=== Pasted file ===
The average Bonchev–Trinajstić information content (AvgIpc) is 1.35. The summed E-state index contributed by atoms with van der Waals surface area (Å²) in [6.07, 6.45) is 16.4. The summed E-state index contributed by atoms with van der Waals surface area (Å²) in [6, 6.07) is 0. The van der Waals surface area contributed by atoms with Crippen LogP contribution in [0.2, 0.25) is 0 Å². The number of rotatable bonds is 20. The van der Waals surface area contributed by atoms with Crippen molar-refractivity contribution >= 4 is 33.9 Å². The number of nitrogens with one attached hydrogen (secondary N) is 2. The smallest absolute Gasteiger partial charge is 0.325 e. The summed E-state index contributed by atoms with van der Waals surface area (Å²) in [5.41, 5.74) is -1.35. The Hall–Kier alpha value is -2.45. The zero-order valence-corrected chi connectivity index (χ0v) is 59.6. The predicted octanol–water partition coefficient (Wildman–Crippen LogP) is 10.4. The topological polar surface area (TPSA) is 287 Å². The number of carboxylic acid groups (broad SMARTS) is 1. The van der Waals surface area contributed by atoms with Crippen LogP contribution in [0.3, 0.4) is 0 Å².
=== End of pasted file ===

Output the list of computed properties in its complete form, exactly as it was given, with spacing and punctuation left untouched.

The average Bonchev–Trinajstić information content (AvgIpc) is 1.35. The summed E-state index contributed by atoms with van der Waals surface area (Å²) in [6.07, 6.45) is 16.4. The summed E-state index contributed by atoms with van der Waals surface area (Å²) in [6, 6.07) is 0. The van der Waals surface area contributed by atoms with Crippen LogP contribution in [0.2, 0.25) is 0 Å². The number of rotatable bonds is 20. The van der Waals surface area contributed by atoms with Crippen molar-refractivity contribution >= 4 is 33.9 Å². The number of nitrogens with one attached hydrogen (secondary N) is 2. The smallest absolute Gasteiger partial charge is 0.325 e. The summed E-state index contributed by atoms with van der Waals surface area (Å²) in [5.41, 5.74) is -1.35. The Hall–Kier alpha value is -2.45. The zero-order valence-corrected chi connectivity index (χ0v) is 59.6. The predicted octanol–water partition coefficient (Wildman–Crippen LogP) is 10.4. The topological polar surface area (TPSA) is 287 Å². The number of carboxylic acid groups (broad SMARTS) is 1. The van der Waals surface area contributed by atoms with Crippen LogP contribution in [0.3, 0.4) is 0 Å².